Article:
FSA provides CRP participants with annual rental payments, including certain incentive payments, and cost-share assistance as follows:

  • Rental Payments: FSA bases rental rates on the productivity of the soils within each county and the average dryland cash rent. The maximum rental rate for each offer is calculated in advance of enrollment in the program. Producers may offer land at that rate or offer a lower rental rate to increase the likelihood that their offer will be accepted. The 2018 Farm Bill limits the rental payments available for CRP enrollments to 85 percent of the average county rental rate for general enrollment, and 90 percent of that estimated rate for continuous enrollments.
  • Cost-share Assistance: FSA provides up to 50 percent cost-share of the actual or average cost of establishing the practice.
  • Incentive Payments: USDA may make additional payments up to the actual cost of thinning and other practices to improve the condition of resources promote forest management, or enhance wildlife habitat. The farm bill also maintains incentives for continuous practices, including signing incentives at a rate equal to 32.5 percent of the original rental payment, incentive bonuses for additional cost-share, as well as those related to specific practices, including buffers and wellhead areas, for certain high conservation value projects.

CREP participants receive the annual rental payment, certain incentive payments, and up to 50 percent cost-share. CREP generally includes a sign-up incentive as well for participants to install specific practices.

Generally, no more than 25 percent of a county’s cropland can be enrolled in CRP and federal wetland easements at any given time. USDA can waive this limit in order to enroll cropland in CCRP or CREP, if the county agrees.

The 2018 Farm Bill retains several transition options for expiring CRP land. Within the 2 million-acre reservation for grassland enrollments, expiring CRP acres are prioritized; the land will remain in CRP but economic use of the land for grazing and haying is greatly expanded. The farm bill allows producers with expiring CRP land to enroll in the Conservation Stewardship Program in the final year of their CRP contract, so long as no double payments are made. Lastly, the bill provides two years of extra rental payments to owners of expiring CRP land who rent or sell their land to a beginning, socially disadvantaged, or veteran producer who will practice conservation on the land through the Transition Incentives Program.

Eligibility

To be eligible to enroll in CRP, a producer must have owned or operated the land for at least 12 months preceding the first year of the contract period, unless:

  • The new owner acquired the land due to the previous owner’s death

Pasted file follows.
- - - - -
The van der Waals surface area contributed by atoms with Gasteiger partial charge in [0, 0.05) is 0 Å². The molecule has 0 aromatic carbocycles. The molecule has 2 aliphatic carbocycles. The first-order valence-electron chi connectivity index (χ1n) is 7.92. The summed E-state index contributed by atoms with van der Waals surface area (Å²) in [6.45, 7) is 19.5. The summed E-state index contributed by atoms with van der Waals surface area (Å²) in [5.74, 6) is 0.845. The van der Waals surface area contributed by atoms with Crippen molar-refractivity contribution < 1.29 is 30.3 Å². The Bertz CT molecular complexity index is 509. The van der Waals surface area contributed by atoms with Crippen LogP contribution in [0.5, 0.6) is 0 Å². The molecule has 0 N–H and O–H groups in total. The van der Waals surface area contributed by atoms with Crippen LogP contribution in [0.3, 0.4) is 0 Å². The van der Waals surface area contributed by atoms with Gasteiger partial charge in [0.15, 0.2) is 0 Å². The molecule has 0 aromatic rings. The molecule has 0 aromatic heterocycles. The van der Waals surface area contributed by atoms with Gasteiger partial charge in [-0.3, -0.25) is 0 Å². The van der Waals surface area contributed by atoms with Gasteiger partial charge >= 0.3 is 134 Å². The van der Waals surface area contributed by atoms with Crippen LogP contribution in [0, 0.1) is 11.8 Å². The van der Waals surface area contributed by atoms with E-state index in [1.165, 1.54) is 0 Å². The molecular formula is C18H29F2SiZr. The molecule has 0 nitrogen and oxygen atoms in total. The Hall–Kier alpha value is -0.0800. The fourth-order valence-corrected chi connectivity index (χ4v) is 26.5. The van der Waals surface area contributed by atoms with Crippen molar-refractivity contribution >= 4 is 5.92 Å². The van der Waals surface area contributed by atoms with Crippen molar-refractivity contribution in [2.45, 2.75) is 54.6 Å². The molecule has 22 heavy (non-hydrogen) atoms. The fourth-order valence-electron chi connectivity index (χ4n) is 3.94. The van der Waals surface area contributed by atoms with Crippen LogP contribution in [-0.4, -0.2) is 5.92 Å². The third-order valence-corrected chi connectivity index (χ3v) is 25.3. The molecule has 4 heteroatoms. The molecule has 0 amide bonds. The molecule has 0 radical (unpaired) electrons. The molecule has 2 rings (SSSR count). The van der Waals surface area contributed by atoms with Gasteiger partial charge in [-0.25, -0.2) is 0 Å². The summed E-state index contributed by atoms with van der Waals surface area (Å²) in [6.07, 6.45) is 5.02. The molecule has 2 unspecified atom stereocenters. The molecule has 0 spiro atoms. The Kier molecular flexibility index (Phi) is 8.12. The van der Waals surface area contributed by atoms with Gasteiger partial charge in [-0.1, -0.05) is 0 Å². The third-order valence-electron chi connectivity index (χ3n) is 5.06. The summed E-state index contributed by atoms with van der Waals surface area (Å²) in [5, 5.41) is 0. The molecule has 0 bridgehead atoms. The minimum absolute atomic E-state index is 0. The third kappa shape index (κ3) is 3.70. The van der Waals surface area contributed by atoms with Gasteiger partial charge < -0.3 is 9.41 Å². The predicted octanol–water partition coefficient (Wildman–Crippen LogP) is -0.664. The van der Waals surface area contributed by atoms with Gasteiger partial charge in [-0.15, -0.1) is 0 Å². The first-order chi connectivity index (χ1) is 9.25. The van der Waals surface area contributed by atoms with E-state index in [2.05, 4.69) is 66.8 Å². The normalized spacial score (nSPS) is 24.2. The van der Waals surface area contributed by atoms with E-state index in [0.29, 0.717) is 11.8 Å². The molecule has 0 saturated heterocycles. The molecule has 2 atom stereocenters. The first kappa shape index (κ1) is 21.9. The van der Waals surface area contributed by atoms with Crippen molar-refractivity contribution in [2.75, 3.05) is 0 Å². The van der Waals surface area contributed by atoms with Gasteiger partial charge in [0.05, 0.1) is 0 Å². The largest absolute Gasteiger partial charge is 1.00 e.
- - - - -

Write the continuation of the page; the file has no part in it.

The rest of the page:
• The ownership change occurred due to a foreclosure
  • FSA is otherwise satisfied that the new owner did not acquire the land for the purpose of placing it in CRP

 To be eligible for CRP, land must be one or more of the following:

  • Highly erodible cropland that is planted or considered planted in 4 of the previous 6 crop years, and that can be planted in a normal manner
  • Marginal pasture that is suitable for use as a riparian buffer or for similar habitat or water quality purposes
  • Ecologically significant grasslands that contain forbs or shrubs for grazing.
  • A farmable wetland and related buffers

Eligibility Exceptions

Conservation Reserve Enhancement Program (CREP) – under CREP, the state and USDA together pay farmers to address targeted conservation issues identified by local, state, or tribal governments or non-governmental organizations.

  • Agreements are therefore limited to specific geographic areas and to farmland where specific conservation practices can address high priority conservation concerns conservation issues identified by the CREP project.
  • Land can only be enrolled in CREP if a state has a CREP agreement, so farmers should contact their county FSA office to determine if land in their county is involved in a CREP. State fact sheets on their specific CREP agreements are available here.
  • If there is an agreement in place in a given state, land can be enrolled in CREP on a continuous basis provided it meets the eligibility requirements for the program. Any land that meets basic CRP eligibility requirements, plus the additional requirements for a specific CREP project, may be eligible for enrollment. Most additional CREP land eligibility requirements apply to the location and characteristics of the land to be enrolled.
  • The 2018 Farm Bill allows nongovernmental organizations to be the lead partners for CREP projects; in order to do so they must provide at least 30 percent of the total program cost. In the case of state-led projects, the percentage will be determined by a negotiation between USDA and the state. It also explicitly authorizes drought and water conservation agreements to address regional drought concerns.